By making the run time small, it takes less time to gather enough samples and their quality is better. By staying well under the 10 millisecond time slice we get more pristine samples and the samples that were interrupted by context switching are easier to identify. Excluding outliers makes our measurement more robust.

After these resilience preconditions are met, we can speed up the whole measurement process by running it in parallel on all available CPU cores. If we gather 10 independent one-second measurements on a 10 core machine, we can run the whole Benchmark Suite in 500 seconds, while having much better confidence in the statistical significance of the reported results!

App Store Subscriptions And You

Daniel Kennett (tweet):

What makes this more difficult is that right now, App Store subscriptions for “normal” apps (i.e., those that aren’t content services like magazines or Netflix) are reasonably new, and Apple appears to be finessing the rules over time. This can cause a frustrating situation as you try to do your best but end up getting repeated rejections due to your app not meeting the rules.

At the time of writing, I’ve been shipping an app that uses subscriptions for eight months, and have had multiple subscription-related rejections happen between my first release and now due to changing rules and changing enforcement of existing rules. The information in this post is a combination of my experience, as well as conversations with App Review both via email and phone. Hopefully the additional context provided by speaking to a human being from App Review on the phone will be as helpful to you as it was for me.

Erasing Complexity: the Comfort of Apple’s Ecosystem

Federico Viticci:

Probably for the first time since I started MacStories nine years ago, I feel comfortable using Apple’s services and hardware extensively not because I’ve given up on searching for third-party products, but because I’ve tried them all. And ultimately, none of them made me happier with my tech habits. It took me years of experiments (and a lot of money spent on gadgets and subscriptions) to notice how, for a variety of reasons, I found a healthy tech balance by consciously deciding to embrace the Apple ecosystem.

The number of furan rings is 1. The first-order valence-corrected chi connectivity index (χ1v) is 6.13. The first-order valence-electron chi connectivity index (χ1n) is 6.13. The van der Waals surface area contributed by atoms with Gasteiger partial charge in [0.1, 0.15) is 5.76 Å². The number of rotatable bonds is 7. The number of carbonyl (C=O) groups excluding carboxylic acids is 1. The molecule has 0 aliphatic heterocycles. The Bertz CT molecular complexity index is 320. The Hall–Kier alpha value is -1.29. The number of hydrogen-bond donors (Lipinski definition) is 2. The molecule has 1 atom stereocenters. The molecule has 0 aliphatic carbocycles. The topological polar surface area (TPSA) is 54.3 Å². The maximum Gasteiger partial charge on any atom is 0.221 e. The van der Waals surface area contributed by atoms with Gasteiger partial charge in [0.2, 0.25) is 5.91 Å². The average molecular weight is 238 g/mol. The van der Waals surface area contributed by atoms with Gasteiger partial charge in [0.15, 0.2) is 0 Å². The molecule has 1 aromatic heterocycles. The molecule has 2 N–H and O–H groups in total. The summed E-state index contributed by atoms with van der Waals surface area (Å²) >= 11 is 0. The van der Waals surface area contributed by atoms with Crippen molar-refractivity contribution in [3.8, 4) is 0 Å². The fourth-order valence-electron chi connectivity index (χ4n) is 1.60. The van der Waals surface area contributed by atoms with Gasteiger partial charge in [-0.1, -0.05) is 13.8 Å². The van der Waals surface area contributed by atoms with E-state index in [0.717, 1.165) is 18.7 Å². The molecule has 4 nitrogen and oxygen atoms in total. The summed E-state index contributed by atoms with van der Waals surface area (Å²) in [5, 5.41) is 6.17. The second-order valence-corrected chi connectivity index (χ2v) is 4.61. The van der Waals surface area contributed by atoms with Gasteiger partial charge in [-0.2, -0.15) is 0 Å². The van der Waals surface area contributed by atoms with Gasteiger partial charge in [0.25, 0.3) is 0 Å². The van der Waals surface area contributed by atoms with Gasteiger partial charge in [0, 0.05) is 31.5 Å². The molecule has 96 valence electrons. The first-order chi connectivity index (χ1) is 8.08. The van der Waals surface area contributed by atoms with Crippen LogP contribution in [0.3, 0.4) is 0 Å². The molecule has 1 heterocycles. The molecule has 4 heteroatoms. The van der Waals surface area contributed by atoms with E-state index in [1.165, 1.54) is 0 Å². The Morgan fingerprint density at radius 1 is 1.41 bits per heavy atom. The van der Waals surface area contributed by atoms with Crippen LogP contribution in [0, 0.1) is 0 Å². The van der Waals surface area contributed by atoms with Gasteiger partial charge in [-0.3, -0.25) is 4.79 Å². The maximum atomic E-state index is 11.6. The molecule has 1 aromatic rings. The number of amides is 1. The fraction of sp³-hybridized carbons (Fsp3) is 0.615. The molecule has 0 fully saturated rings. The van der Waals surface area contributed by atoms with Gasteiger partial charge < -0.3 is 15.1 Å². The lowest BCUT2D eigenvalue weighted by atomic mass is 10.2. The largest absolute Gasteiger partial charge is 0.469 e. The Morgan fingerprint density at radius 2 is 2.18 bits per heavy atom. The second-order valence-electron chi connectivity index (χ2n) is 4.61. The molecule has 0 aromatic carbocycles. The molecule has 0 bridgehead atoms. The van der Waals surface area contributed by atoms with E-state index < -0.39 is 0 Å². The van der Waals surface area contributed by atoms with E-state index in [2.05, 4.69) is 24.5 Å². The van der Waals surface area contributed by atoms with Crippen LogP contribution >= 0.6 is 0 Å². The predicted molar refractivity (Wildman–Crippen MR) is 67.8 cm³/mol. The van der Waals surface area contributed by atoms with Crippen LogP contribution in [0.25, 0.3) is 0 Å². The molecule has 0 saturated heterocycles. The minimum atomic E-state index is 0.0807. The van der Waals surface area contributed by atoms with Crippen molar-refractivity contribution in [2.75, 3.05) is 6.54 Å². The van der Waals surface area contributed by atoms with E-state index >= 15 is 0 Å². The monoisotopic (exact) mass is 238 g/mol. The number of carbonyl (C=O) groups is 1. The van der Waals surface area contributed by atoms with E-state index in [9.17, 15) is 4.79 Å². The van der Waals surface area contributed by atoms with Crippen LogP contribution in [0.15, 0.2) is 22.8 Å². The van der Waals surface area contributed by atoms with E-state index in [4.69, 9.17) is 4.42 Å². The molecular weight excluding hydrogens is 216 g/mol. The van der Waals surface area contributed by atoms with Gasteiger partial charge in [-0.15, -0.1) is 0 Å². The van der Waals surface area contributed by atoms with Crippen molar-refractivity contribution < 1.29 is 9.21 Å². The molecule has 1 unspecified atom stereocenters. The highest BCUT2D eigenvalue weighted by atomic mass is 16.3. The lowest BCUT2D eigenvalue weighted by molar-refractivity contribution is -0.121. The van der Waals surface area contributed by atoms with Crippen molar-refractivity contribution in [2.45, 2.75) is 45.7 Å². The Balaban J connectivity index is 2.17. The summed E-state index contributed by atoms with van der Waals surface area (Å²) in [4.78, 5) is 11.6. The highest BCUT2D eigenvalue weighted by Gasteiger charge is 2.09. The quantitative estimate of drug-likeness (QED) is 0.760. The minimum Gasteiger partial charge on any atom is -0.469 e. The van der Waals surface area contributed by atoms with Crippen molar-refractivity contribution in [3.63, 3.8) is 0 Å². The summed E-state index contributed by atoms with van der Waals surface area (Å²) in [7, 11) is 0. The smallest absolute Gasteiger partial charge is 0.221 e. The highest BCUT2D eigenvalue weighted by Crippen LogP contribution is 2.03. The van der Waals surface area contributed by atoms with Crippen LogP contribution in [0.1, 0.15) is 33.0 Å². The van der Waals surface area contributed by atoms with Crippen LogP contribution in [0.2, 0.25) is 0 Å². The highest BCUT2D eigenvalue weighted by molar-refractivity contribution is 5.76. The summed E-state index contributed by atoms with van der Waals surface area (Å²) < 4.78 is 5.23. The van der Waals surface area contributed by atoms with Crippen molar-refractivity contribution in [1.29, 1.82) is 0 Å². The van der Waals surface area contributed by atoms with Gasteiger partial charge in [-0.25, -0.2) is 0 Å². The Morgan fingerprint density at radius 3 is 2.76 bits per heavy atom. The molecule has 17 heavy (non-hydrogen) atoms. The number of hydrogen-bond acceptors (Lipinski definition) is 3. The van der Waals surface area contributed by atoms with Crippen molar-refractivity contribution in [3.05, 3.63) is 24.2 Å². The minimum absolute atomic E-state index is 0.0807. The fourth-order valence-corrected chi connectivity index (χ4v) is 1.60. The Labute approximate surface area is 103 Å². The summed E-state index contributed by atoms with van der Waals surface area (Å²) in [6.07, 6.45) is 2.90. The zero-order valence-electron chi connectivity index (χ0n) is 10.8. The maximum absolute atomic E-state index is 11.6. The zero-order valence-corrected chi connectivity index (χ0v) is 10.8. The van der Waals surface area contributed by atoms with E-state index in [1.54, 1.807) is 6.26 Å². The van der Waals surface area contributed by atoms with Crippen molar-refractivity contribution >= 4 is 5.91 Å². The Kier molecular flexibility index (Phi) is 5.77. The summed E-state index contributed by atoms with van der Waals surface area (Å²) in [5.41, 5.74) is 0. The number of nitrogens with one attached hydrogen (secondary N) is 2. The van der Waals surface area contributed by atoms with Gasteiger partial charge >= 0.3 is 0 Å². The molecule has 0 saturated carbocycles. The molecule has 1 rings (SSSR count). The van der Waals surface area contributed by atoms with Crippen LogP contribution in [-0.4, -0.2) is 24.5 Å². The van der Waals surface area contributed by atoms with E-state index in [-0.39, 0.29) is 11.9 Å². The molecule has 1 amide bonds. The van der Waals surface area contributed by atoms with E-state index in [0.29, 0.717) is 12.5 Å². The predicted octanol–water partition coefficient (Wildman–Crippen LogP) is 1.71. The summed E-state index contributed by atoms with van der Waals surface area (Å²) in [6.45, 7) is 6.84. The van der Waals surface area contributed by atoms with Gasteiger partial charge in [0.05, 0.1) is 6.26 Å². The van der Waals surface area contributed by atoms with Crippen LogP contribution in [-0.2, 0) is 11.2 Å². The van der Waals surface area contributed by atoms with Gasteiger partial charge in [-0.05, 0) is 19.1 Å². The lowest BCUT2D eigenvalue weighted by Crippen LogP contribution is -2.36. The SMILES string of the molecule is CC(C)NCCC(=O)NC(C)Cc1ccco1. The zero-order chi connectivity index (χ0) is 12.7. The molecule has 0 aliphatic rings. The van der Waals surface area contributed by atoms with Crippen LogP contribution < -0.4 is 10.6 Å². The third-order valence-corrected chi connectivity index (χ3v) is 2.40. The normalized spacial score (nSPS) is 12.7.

It’s possible to like something and still point out its flaws. This is an unpopular opinion both among those who think Apple can do no wrong, as well as folks who think they’ve done nothing important after Steve Jobs. I strongly believe that both extremist camps are misguided.

More than ever, consumer technology choices come down to picking the compromises we’re willing to accept and the best overall experience for us. These two sides aren’t mutually exclusive. For instance, you can love the Nintendo Switch and still think that the lack of a Virtual Console and cloud saves is downright user hostile. You can be a fan of Spotify’s remarkable intelligence, but also find its user interface design uninspired. You can recognize the fact that Siri should be substantially improved – if not rebuilt altogether – but also like it for the things it gets right today.